Evidence of Planet in Another Galaxy

Evidence of Planet in Another Galaxy

The astronomers have found the first-ever evidence of a planet in another galaxy. The astronomers detected thousands of worlds since exoplanet 1992. According to astronomers, Milky Way is full of planets. Now astronomers have found the first candidate planet in another galaxy.

There is an estimation of 40 billion worlds in the Milky Way by the astronomers. There is a supposition of a similar estimate of planets in other galaxies as well, especially for the ones that are similar to ours.

Spotting Problem

The spotting of the planets is not easy and got problems. Other galaxies are so far away and the stars crammed into such a small region of space, as seen from Earth, that it is hard to identify individual ones, let alone the effects of any planets around them. So extragalactic planets have sadly eluded astronomers.

Harvard-Smithsonian Center for Astrophysics

Rosanne Di Stefano at the Harvard-Smithsonian Center for Astrophysics and several colleagues say they have found a candidate planet in the M51 Whirlpool Galaxy some 23 million light-years from Earth near the constellation of Ursa Major. This alien world, christened M51-ULS-1b, is probably slightly smaller than Saturn and orbits a binary system at a distance of perhaps ten times Earth’s distance from the Sun.

Research Conditions

The observation was possible because of a particular set of conditions. The planet’s host binary system consists of a neutron star or black hole devouring a massive nearby star at a tremendous rate. The infall of stardust releases enormous amounts of energy, making this system one of the brightest sources of X-rays in the entire Whirlpool Galaxy. Indeed, its X-ray luminosity is roughly a million times brighter than the whole output of the Sun at all wavelengths.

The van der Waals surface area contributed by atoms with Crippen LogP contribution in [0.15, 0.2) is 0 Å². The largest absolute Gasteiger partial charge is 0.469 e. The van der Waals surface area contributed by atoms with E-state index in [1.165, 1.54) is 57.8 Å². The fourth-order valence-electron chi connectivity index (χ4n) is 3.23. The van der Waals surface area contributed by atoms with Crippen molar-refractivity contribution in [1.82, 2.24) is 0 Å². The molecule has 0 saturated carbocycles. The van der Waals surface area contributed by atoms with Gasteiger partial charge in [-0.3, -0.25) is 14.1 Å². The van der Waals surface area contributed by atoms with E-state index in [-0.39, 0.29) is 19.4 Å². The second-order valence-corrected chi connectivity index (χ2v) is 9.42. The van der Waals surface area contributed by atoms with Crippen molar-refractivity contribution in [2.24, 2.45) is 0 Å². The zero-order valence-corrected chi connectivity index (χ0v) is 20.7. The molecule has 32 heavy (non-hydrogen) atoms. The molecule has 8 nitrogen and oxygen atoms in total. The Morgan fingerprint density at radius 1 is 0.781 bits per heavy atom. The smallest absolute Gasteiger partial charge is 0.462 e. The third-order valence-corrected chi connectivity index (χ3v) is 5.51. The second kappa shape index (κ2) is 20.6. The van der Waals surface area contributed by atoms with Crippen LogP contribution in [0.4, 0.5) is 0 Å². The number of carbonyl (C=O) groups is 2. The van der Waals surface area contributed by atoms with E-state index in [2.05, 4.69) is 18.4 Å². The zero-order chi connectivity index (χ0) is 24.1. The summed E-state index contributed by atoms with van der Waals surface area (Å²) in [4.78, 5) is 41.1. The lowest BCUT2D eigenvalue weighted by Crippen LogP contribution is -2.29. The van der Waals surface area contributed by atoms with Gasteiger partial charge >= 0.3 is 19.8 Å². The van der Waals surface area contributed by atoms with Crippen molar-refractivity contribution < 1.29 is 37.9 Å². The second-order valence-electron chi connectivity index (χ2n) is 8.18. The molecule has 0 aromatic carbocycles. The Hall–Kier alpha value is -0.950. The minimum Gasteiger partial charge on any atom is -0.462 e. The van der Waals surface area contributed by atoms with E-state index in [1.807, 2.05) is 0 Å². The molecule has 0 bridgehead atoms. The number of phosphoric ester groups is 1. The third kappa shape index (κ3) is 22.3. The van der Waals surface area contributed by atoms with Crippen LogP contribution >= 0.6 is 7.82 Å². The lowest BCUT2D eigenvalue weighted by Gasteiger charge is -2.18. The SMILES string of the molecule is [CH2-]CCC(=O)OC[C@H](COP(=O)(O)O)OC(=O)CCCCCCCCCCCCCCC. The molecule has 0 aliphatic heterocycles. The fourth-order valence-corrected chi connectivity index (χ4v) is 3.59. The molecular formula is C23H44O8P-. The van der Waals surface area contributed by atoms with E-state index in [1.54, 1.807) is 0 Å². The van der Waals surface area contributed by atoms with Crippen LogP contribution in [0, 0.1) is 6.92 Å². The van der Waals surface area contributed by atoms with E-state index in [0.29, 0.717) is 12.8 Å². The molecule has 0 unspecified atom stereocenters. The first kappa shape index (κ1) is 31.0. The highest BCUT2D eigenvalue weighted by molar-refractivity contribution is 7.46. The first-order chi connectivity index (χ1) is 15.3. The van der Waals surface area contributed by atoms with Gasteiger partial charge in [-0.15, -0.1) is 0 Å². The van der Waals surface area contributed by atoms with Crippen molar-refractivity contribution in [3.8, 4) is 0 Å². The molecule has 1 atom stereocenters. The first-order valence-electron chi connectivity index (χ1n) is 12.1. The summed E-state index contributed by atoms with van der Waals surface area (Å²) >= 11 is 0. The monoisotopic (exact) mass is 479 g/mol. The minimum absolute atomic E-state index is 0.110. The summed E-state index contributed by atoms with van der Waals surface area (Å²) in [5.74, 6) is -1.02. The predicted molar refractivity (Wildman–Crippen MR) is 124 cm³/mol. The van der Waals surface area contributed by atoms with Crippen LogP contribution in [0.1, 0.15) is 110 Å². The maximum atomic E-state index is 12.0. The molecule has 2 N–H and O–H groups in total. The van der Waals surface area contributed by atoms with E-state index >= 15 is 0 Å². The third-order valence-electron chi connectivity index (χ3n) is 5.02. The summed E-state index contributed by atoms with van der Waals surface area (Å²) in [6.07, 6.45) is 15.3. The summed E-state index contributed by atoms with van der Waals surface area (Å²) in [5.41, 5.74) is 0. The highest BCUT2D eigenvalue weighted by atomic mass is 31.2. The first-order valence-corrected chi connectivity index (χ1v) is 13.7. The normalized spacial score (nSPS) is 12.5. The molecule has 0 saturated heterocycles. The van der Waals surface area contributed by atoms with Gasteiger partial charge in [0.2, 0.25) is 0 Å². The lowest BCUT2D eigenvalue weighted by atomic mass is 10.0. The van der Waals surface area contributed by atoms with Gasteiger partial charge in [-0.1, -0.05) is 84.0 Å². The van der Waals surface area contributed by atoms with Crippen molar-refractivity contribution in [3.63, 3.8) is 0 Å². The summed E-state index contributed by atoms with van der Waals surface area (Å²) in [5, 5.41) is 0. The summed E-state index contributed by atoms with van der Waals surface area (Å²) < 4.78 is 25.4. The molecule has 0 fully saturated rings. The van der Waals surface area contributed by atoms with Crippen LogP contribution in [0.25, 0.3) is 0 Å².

Hugely bright x-rays sources are rare and sparsely distributed throughout the Whirlpool Galaxy. That means they are easy to isolate against the backdrop of ordinary stars.

Evidence of Planet in Another Galaxy

X-Rays Source

The source of the X-rays — the black hole or neutron star — is tiny. This means that a Saturn-sized planet orbiting a billion kilometers away can completely eclipse the X-ray source, should it pass directly in front in the line of sight with Earth.

On Sep. 20, 2012, that was precisely what appears to have happened. Fortuitously, the orbiting Chandra X-ray Observatory was watching at the time. The X-ray source dimmed to nothing and then reappeared, the entire transit lasting about 3 hours.

At the time, nobody noticed because the data sets from Chandra weren’t being searched for such short variations. But when Di Stefano and colleagues looked, the telltale signs were clear to see.

There are various reasons why an X-ray source can dim in this way. One is the presence of another small star, such as a white dwarf, that eclipses the X-ray source. The team says M51-ULS-1b cannot be a white dwarf or another type of star because the binary system is too young for such an object to have evolved nearby.

Another potential explanation is natural variation, perhaps because of an interruption to the material falling into the black hole or neutron star. Di Stefano and co say in these cases, the luminosity changes in a characteristic way, with higher energy light frequencies changing more quickly than lower-energy ones and switching back on in a different way.

Transit Time

In this observation, all the light frequencies dimmed and reappeared at the same time, suggesting an eclipse. “It is approximately symmetric, and has a shape typical of transits in which the source and transiting object have comparable size”.

Now that the first planet candidate in another galaxy has emerged, Di Stefano and co say others are likely to be found quickly. The team scoured just a portion of the X-ray data from Chandra to see this new planet candidate.

There is plenty more where that data came from. “The archives contain enough data to conduct surveys comparable to ours more than ten times over,” said the team. “We, therefore, anticipate the discovery of more than a dozen additional extragalactic candidate planets in wide orbits.” And more data is being gathered all the time.

So while M51-ULS-1b may be the first candidate planet discovered in another galaxy, it is unlikely to be the last. Just watch this space.

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